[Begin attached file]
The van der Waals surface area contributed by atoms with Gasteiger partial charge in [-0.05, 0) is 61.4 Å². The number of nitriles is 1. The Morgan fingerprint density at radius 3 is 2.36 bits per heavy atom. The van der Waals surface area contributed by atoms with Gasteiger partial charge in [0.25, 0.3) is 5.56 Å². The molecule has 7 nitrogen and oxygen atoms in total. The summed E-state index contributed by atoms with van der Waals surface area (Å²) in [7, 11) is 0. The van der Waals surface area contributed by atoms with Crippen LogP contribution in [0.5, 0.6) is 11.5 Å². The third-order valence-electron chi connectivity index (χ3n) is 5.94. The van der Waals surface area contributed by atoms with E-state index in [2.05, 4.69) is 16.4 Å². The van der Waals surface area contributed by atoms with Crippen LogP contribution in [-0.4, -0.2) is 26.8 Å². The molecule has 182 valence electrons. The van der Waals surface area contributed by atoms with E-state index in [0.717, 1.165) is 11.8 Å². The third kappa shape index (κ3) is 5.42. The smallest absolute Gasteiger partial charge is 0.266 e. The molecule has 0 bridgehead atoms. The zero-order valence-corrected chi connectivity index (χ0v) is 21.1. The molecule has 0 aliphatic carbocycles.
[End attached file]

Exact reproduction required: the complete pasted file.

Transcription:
The van der Waals surface area contributed by atoms with Gasteiger partial charge in [-0.05, 0) is 61.4 Å². The number of nitriles is 1. The Morgan fingerprint density at radius 3 is 2.36 bits per heavy atom. The van der Waals surface area contributed by atoms with Gasteiger partial charge in [0.25, 0.3) is 5.56 Å². The molecule has 7 nitrogen and oxygen atoms in total. The summed E-state index contributed by atoms with van der Waals surface area (Å²) in [7, 11) is 0. The van der Waals surface area contributed by atoms with Crippen LogP contribution in [0.5, 0.6) is 11.5 Å². The third-order valence-electron chi connectivity index (χ3n) is 5.94. The van der Waals surface area contributed by atoms with E-state index in [2.05, 4.69) is 16.4 Å². The van der Waals surface area contributed by atoms with Crippen LogP contribution in [-0.4, -0.2) is 26.8 Å². The molecule has 182 valence electrons. The van der Waals surface area contributed by atoms with E-state index in [0.717, 1.165) is 11.8 Å². The third kappa shape index (κ3) is 5.42. The smallest absolute Gasteiger partial charge is 0.266 e. The molecule has 0 bridgehead atoms. The zero-order valence-corrected chi connectivity index (χ0v) is 21.1. The molecule has 0 aliphatic carbocycles.